• Estimate the total size of the backup files.

    • If your database tables and backup files are both compressed, you can use the value sodddatsize as an estimate value.
    • If your database tables are compressed  and backup files are not, you need to multiply sodddatsize by the compression ratio. Although this depends on the compression algorithms, you can use an empirical value such as 300%.
    • If your back files are compressed and database tables are not, you need to divide sodddatsize by the compression ratio.
  • Get space requirement.

    • If you use HDFS with PXF, the space requirement is size_of_backup_files * replication_factor.
    • If you use gpfdist, the space requirement for each gpfdist instance is size_of_backup_files / num_gpfdist_instances since table data will be evenly distributed to all gpfdist instances.

Using gpfdist

This section discusses gpfdist and shows an example of how to backup and restore HAWQ database.

gpfdist is HAWQ’s parallel file distribution program. It is used by readable external tables and hawq load to serve external table files to all HAWQ segments in parallel. It is used by writable external tables to accept output streams from HAWQ segments in parallel and write them out to a file.

To use gpfdist, start the gpfdist server program on the host where you want to store backup files. You can start multiple gpfdist instances on the same host or on different hosts. For each gpfdist instance, you specify a directory from which gpfdist will serve files for readable external tables or create output files for writable external tables. For example, if you have a dedicated machine for backup with two disks, you can start two gpfdist instances, each using one disk:

Gpfdist instances backup

You can also run gpfdist instances on each segment host. During backup, table data will be evenly distributed to all gpfdist instances specified in the LOCATION clause in the CREATE EXTERNAL TABLE definition.

Gpfdist instances


This example of using gpfdist backs up and restores a 1TB tpch database. To do so, start two gpfdist instances on the backup host sdw1 with two 1TB disks (One disk mounts at /data1, another disk mounts at /data2).

Using gpfdist to Back Up the tpch Database

  1. Create backup locations and start the gpfdist instances.

    In this example, issuing the first command creates two folders on two different disks with the same postfix backup/tpch_20140627. These folders are labeled as backups of the tpch database on 2014-06-27. In the next two commands, the example shows two gpfdist instances, one using port 8080, and another using port 8081:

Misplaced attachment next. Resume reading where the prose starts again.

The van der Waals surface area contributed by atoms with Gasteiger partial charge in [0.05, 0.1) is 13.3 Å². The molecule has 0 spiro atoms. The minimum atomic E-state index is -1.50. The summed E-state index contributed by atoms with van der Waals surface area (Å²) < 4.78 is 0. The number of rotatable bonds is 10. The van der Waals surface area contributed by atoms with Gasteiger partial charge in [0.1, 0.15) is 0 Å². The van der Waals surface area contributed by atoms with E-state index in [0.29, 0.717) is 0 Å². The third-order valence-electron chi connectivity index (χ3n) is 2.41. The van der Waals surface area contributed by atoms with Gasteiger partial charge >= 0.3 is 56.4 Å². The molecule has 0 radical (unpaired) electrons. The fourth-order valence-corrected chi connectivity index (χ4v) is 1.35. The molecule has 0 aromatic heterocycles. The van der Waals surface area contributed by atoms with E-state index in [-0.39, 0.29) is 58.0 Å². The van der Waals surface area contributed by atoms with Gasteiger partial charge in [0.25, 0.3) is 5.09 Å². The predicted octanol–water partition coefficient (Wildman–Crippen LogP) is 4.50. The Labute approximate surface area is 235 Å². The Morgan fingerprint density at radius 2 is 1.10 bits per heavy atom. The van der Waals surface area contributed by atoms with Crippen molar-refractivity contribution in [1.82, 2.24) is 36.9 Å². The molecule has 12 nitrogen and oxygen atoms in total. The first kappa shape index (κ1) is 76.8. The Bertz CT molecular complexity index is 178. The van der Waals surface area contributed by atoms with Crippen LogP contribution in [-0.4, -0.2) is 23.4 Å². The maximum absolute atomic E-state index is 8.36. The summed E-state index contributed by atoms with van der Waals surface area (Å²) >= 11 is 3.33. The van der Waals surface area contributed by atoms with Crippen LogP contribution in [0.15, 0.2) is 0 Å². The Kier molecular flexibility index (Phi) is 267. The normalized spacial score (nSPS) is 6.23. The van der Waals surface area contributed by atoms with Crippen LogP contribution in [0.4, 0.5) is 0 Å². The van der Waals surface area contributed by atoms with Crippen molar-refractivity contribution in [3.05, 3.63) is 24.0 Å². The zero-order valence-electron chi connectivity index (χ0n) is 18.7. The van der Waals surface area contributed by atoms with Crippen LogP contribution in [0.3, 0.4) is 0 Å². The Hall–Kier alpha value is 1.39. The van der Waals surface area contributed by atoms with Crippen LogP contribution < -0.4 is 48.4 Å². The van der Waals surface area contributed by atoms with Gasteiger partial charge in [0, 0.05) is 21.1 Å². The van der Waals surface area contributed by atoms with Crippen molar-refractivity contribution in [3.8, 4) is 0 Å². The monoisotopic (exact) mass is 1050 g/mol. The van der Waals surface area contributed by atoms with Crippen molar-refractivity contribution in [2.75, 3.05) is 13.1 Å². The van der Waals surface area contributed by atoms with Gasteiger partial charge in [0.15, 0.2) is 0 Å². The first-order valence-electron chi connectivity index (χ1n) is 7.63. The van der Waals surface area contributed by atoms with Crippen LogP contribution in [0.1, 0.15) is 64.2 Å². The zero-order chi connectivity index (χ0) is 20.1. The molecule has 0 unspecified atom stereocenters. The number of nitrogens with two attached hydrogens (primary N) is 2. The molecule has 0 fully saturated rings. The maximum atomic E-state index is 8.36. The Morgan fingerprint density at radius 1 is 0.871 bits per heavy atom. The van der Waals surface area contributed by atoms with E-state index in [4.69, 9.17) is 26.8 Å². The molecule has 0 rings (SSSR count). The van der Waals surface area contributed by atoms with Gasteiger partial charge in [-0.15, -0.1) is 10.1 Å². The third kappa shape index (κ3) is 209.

sdw1$ mkdir -p /data1/gpadmin/backup/tpch_20140627 /data2/gpadmin/backup/tpch_20140627
    sdw1$ gpfdist -d /data1/gpadmin/backup/tpch_20140627 -p 8080 &
    sdw1$ gpfdist -d /data2/gpadmin/backup/tpch_20140627 -p 8081 &
  2. Save the schema for the database:

    master_host$ pg_dump --schema-only -f tpch.schema tpch
    master_host$ scp tpch.schema sdw1:/data1/gpadmin/backup/tpch_20140627

    On the HAWQ master host, use the pg_dump utility to save the schema of the tpch database to the file tpch.schema. Copy the schema file to the backup location to restore the database schema.

  3. Create a writable external table for each table in the database:

    master_host$ psql tpch
    tpch=# create writable external table wext_orders (like orders)
    tpch-# location('gpfdist://sdw1:8080/orders1.csv', 'gpfdist://sdw1:8081/orders2.csv') format 'CSV';
    tpch=# create writable external table wext_lineitem (like lineitem)
    tpch-# location('gpfdist://sdw1:8080/lineitem1.csv', 'gpfdist://sdw1:8081/lineitem2.csv') format 'CSV';

    The sample shows two tables in the tpch database: orders and line item. The sample shows that two corresponding external tables are created. Specify a location or each gpfdist instance in the LOCATION clause. This sample uses the CSV text format here, but you can also choose other delimited text formats. For more information, see the CREATE EXTERNAL TABLE SQL command.

  4. Unload data to the external tables:

    tpch=# begin;
    tpch=# insert into wext_orders select * from orders;
    tpch=# insert into wext_lineitem select * from lineitem;
    tpch=# commit;
  5. (Optional) Stop gpfdist servers to free ports for other processes:

    Find the progress ID and kill the process:

    sdw1$ ps -ef | grep gpfdist
    sdw1$ kill 612368; kill 612369

Recovering Using gpfdist

  1. Restart gpfdist instances if they aren’t running:

    sdw1$ gpfdist -d /data1/gpadmin/backup/tpch_20140627 -p 8080 &
    sdw1$ gpfdist -d /data2/gpadmin/backup/tpch_20140627 -p 8081 &
  2. Create a new database and restore the schema: